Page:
Canada Blockades remain in place as Wet'suwet'en hereditary chiefs returning to B.C.

18:45  23 february  2020
18:45  23 february  2020 Source:   msn.com

B.C. RCMP open door to leaving Wet’suwet’en territory in effort to end rail blockades

  B.C. RCMP open door to leaving Wet’suwet’en territory in effort to end rail blockades B.C. RCMP open door to leaving Wet’suwet’en territory in effort to end rail blockadesIn an internal letter to RCMP members obtained by Global News, Deputy Commissioner Jennifer Strachan says she sent a letter to the chiefs Wednesday telling them the need for a small detachment near Houston, B.C., would be "decreased" if the chiefs and their supporters continue to grant access to Coastal GasLink workers.

This is not just the Wet ' suwet ' en ," said hereditary chief Na'moks, citing a recent written directive from a United Nations committee working to end racism. After a B . C . judge issued an interlocutory injunction last week saying pipeline opponents could not block Coastal GasLink from accessing the area

Wet ' suwet ' en hereditary chiefs oppose the Coastal GasLink project that would carry natural gas to the B . C . coast, though others in the community support the pipeline. Countrywide protests and blockades followed a move by RCMP to enforce a court injunction this month against the hereditary chiefs and

a sign on the side of a snow covered road © Provided by The Canadian Press

Hereditary chiefs from Wet'suwet'en First Nation were expected to return to British Columbia Sunday after visiting Mohawk communities in eastern Canada, with no signs that blockades crippling the country's rail network will come down.

The actions are in solidarity with hereditary chiefs contesting a British Columbia natural gas pipeline and after two weeks, Prime Minister Justin Trudeau said on Friday that while his government is ready to talk, the blockades must come down.

The traditional chiefs visited supporters in Tyendinaga Mohawk Territory and Kahnawake, south of Montreal, this week, saying their conditions for talks remain the same.

Canadian Press NewsAlert: Blair says RCMP have met Wet'suwet'en conditions

  Canadian Press NewsAlert: Blair says RCMP have met Wet'suwet'en conditions OTTAWA — Public Safety Minister Bill Blair says the RCMP in British Columbia have met conditions set by traditional leaders of the Wet'suwet'en First Nation opposing a pipeline project on their territory. He says he believes barricades set up in solidarity with that nation should come down. The Wet'suwet'en's hereditary chiefs oppose the Coastal GasLink project that would bring natural gas to a liquefaction facility and export terminal on the B.C. coast.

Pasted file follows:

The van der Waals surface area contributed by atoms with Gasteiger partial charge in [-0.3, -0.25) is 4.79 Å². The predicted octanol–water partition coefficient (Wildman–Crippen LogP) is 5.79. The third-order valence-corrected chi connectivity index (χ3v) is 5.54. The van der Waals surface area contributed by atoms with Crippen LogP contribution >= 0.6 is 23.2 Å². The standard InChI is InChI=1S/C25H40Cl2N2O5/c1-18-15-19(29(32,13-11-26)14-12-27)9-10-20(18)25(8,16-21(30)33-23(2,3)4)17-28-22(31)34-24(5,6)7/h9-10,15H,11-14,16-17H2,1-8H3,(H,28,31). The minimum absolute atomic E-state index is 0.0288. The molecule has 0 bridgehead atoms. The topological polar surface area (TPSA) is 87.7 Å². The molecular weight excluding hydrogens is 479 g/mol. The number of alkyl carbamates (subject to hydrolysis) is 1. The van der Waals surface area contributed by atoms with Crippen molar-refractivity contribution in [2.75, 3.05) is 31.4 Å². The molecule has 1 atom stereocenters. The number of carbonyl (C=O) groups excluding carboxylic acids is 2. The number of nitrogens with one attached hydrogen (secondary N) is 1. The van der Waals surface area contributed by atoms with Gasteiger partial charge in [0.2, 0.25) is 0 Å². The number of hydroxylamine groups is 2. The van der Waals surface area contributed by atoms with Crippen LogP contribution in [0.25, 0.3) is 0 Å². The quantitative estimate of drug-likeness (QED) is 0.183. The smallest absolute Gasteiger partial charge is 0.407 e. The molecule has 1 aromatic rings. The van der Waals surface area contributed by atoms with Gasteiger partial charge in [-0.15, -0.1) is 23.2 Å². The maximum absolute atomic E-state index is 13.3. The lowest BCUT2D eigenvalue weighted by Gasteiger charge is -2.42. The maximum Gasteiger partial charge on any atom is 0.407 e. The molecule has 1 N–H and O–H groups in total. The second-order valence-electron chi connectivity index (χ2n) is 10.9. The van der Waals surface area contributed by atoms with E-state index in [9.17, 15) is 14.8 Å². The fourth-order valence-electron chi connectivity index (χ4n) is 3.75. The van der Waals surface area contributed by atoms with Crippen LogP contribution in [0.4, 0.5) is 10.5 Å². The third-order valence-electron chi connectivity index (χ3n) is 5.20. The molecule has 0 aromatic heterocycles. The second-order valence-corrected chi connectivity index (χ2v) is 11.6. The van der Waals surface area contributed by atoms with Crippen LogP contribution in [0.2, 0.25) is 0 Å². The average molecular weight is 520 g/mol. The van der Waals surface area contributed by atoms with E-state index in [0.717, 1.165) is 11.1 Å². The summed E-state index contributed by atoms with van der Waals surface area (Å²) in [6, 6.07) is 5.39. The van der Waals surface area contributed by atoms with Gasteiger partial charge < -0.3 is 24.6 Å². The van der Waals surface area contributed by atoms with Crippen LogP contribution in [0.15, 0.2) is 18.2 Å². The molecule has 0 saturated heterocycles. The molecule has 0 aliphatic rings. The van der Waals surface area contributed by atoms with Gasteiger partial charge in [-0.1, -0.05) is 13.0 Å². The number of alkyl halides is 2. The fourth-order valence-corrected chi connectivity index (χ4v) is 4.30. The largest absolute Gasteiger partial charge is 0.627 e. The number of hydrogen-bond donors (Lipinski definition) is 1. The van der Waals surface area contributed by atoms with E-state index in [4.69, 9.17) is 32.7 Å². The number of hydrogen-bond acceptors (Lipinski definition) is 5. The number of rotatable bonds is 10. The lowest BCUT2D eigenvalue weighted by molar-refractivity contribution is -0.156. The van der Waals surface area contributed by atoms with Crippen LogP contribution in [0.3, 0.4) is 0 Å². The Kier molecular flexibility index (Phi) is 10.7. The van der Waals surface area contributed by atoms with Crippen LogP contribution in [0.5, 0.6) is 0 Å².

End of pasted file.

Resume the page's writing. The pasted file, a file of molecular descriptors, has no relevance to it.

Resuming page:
Hereditary chiefs of the Wet ’ suwet ’ en Nation meeting on Saturday with Mohawk leaders in Kahnawake confirmed they’ve spoken with British Columbia’s commanding RCMP officer about police withdrawing from a protest site against a proposed gas pipeline.

The hereditary Wet ’ suwet ’ en leaders say they’ re willing to talk with representatives of the Crown, but only after the RCMP and Coastal GasLink workers have left their traditional lands. On Thursday, the RCMP in B . C . sent a letter to the traditional leaders of the Wet ’ suwet ’ en Nation, telling them the force

Hereditary Chief Woos said they are ready to engage in nation-to-nation talks with the B.C. and federal government once the RCMP and Coastal GasLink leave their traditional territory and cease work on the natural gas pipeline project.

"We want to stay consistent on our answers," Woos told reporters. "We're waiting for the RCMP to vacate the premises."

Woos, of Grizzly House, told reporters in Kahnawake on Saturday that attempts to reach out to Indigenous Services Minister Marc Miller have not been returned since Trudeau's call.

"It seems to me like ever since Mr. Trudeau has made his announcement, the communication has ceased," Woos told reporters on Saturday.

The blockades, particularly one on a critical east-west rail line near Belleville, Ont., are in support of those hereditary chiefs who oppose the project, despite support from elected band councils along the pipeline route in B.C.

Meanwhile, Via Rail service has said it is set to resume certain routes, including its Quebec City-Montreal-Ottawa route on Monday.

This report by The Canadian Press was first published Feb. 23, 2020.

The Canadian Press

Okanagan Indian Band sends letter to PM in support of Wet’suwet’en hereditary chiefs .
The OKIB says the pipeline dispute highlights issues surrounding reconciliation and the rights of Indigenous peoples. "Canada’s history is replete with instances of First Nations people forcibly removed from their land. Whether by government policy or police action, the result is the same -- economies and cultures are destroyed, ecosystems ravaged and rights unjustifiably extinguished in the name of 'Public Interest'," the letter read.

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